When Americans think back on their country's foreign policy during the transitional years between the end of the 20th century and the beginning of the 21st, there's one region that will loom larger in their minds than even China itself — the Middle East.
From since at least the first Gulf War up until the rise of ISIS today, what the United States should do — or, more often, stop doing — has dominated national conversations about foreign policy. The country's strategy in this part of the world has been so important, in fact, that it's impossible to imagine the past 20 years of American politics without it.
For most of those years, Richard Engel, NBC News' chief foreign correspondent and author of "And Then All Hell Broke Loose: Two Decades in the Middle East," has been in the Middle East, getting a viscerally up-close perspective on these world-historic events. And as this fast-paced and engaging new book makes clear, even if it hasn't always been easy, Engels' time in the Middle East has always been important.
Recently, Salon spoke with Engel over the phone. In addition to his book, we also discussed what he'd like to hear from this year's presidential candidates, why he sympathizes with those who advocate for non-intervention (but only up to a point), and what he expects of the region's medium- and long-term future. Our conversation has been edited for clarity and length.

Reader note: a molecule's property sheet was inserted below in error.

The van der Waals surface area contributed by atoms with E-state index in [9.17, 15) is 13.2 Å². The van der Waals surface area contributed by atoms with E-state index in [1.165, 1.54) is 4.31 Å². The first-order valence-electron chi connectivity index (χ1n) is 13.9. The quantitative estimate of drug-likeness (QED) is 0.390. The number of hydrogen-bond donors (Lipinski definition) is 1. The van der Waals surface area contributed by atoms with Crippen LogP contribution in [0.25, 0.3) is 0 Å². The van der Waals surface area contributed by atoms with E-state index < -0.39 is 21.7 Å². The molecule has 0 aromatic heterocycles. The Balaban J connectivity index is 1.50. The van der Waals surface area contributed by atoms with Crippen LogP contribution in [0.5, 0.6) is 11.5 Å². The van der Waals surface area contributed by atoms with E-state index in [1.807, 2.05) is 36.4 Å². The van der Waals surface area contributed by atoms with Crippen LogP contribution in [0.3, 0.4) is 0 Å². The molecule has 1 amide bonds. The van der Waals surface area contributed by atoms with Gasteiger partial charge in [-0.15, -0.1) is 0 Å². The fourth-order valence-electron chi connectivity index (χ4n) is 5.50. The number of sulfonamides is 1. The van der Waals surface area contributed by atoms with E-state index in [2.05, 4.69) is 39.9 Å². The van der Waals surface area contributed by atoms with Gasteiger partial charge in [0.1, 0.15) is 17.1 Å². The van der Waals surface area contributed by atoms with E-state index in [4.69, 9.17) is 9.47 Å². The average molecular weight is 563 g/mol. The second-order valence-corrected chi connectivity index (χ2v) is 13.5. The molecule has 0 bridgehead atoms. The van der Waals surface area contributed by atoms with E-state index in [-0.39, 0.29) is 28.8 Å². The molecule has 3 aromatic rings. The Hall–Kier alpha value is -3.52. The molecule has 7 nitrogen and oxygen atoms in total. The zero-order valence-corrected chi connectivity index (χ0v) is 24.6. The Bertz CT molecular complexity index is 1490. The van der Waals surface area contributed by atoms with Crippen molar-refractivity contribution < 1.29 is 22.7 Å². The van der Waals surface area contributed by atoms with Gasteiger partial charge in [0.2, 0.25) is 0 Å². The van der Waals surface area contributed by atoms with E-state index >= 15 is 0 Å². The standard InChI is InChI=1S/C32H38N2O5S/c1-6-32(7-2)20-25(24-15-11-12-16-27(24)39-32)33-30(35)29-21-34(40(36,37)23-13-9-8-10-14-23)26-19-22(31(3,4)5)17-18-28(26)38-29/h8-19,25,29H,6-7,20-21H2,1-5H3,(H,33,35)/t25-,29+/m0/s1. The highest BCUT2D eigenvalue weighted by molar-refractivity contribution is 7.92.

What made you decide that this was a good moment to take a look back and write this book?
The book has a theory. The theory you can sum up in a couple of pages. The theory is that there was a status quo in the Middle East, and the status quo had existed for decades. It wasn't a good status quo; I compare it to a row of rotting houses. The problems in the Middle East were frozen in the status quo. Then through the direct military action of eight years of the Bush administration and the very soon to be eight years of the Obama administration's inconsistent action, we broke the old status quo and unleashed the problems, unleashed the demons that were deep-seated in the Middle East.
We didn't create these demons; the Sunni-Shia conflict existed 1,000 years before the Declaration of Independence. We're not responsible for the divisions between the Arabs and the Persians, but we do bear some of the responsibility for unleashing these problems. That's the theory, and then I tell that story through anecdotes, through what I have seen over the last 20 years. So most of the book is what I've seen and heard and the people I've met, but when you add it up together that's the theory.